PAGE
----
Appropriation of the Abbreviation
It is good to see that the NUT is to ballot on a primary test boycott: good as it is the right thing to do because these tests are so bad.
I have said before on this blog, the argument that these types of tests, but in particular the Key Stage 2 English grammar, punctuation and spelling papers, are bound to cause young pupils stress is convincing. This is linked to the obvious argument that they will cause this stress because they are far too hard – pitched at a level well beyond the grasp of most students at the target age.
I have also argued that in addition to these convincing points, we need to mount a pedagogical rationale for why these tests are inappropriate, and I intend to do more of that here and now. The comprehension/knowledge level demanded of the discrete secretarial questions that make up a complete paper is ridiculously ill-judged for the intended age range. However, as a ‘test’ of students’ writing competence, and by implication a key element of their required teaching of how to write, they are utterly meaningless.
I have provided arguments for and examples of how I teach writing throughout this blog and would urge anyone interested in seeing how this informs my rejection of the ‘test’ approach to seek these out. I want to focus on specific examples of test questions from the English GPaS Sample Booklet published in July 2015 [as teachers we have appropriated the abbreviation to the more familiar SPaG!]. These are a selection:
Frankly….I don’t give a damn. And I couldn’t [do you see what I did?] resist.
Feeling my way into a more focused criticism, I want to mention I was struck by the irony of the required word, considering the nature of these ‘writing’ tests. In addition, the use of the adverb is a poor model of good writing.
This is one of the first ‘train-spotting’ questions. This tests ‘knowledge’ that has no actual relevance to learning, especially learning about how to write.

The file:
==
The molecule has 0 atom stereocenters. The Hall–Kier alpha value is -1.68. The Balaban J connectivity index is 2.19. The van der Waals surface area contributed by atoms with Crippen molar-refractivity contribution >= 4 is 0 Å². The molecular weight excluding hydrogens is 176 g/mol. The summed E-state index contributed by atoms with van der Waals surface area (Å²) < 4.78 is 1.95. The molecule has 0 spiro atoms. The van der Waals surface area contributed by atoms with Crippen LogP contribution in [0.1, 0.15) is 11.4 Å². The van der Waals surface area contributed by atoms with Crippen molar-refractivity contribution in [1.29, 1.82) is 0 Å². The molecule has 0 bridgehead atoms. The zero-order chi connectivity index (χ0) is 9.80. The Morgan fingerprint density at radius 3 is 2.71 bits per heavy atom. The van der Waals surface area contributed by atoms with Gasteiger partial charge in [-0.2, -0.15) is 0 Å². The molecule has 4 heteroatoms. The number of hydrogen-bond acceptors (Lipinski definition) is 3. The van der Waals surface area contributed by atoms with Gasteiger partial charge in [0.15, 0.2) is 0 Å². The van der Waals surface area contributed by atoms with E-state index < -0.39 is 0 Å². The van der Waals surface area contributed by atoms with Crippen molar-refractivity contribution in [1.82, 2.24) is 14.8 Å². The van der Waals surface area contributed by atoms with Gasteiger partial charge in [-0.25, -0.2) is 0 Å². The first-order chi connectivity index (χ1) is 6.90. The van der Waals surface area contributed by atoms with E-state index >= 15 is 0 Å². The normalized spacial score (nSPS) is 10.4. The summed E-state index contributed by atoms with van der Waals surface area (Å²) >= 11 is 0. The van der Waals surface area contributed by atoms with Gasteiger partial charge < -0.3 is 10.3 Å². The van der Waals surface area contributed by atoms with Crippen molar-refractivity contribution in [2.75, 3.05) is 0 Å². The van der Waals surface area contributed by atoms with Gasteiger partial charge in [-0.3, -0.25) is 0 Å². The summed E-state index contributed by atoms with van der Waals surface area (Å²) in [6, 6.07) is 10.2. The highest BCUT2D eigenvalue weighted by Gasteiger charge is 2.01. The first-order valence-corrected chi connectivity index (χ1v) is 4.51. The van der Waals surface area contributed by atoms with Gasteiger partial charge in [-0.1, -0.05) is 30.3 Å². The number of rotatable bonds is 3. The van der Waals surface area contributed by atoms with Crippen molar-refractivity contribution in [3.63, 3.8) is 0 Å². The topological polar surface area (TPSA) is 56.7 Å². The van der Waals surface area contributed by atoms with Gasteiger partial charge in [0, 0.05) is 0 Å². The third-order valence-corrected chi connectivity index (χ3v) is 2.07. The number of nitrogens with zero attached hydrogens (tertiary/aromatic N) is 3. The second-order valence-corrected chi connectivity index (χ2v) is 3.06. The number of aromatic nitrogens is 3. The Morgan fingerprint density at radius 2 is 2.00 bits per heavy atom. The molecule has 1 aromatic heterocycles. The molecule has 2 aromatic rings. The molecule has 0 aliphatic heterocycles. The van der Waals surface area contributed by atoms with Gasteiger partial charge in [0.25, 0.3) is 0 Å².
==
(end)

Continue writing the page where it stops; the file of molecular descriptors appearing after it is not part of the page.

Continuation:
Why? The underlined section tells us information we need to know for the sentence to make sense. The question about identifying the grammatical construct is far less important to know then that fact. Why not ask why the hospital requires further information when a hospital doesn’t [if one feels the need to ask]? That, by the way, is a rhetorical question [1 mark]. The point is these tests need to be this definitive so that the mark scheme can appear to have a singular right answer. All others are ‘wrong’. Even if they make sense…..
I have commented on this here. Far better to play with how such sentences can work.
Train-spotting. By the time students reach GCSE, and having been taught how to write on a diet of this kind of punctuation nose-picking, students sneeze semi-colons all over a page thinking this will earn them marks for ‘sophisticated’ writing. Like a sneeze, the placing of the semi-colons will be quite random.
Have you noticed each of these questions is worth 1 mark? No differentiation, though they can be significantly varied in their demands. I of course reject the premise of their existence, but if you are going to offer them up as a sample/model, there must be some recognition of the broad range in demands. Clause recognition here.
Of all the roots in all the towns in all the world…….
Why a dash? The simple connective ‘and’ makes a better sentence. Illustrating poor writing to ask a question seems a bad thing to do.
Why why why why why why why why why? A better question would be to ask about the intentional syllabic rhythm of my question. But not at KS2.
Train-spotting, and the train is heading for a long boring journey. Going nowhere.
Obviously, why? And for 11 year olds? To achieve what?
I could work this out by extrapolation, understanding subordinate and co-ordinate as words, but as grammatical constructs I wouldn’t know these to spot and label.
How much more purposeful and engaging would this kind of question be if students, probably in groups and making posters [stick that up your Tom Bennett], were tasked to explore and discuss and use and then comment on the variations of writing wanted, needed, desired, had, craved..…?
No. Or, again, as a class task with a purpose, ask how other words [or verbs…] would alter meanings in this sentence, and to what effect? For example, instead of screened, how about sheltered, dwarfed, fragranced [I know, but why not?!], shadowed, stifled, hid…..
Actually, Rachel wanted a piano, not a keyboard, so she was pissed off.
You genuinely despair completely by this point.
What and How an exclamation mark shouldn’t go there but here is fine!
Remember, all of the above represent a snapshot of the entirety of the daft questions asked in the test paper. I have been playful in my rejection at times, but satire and irony are elements of sophistication in writing; not the use of semi-colons.
It should be a comma.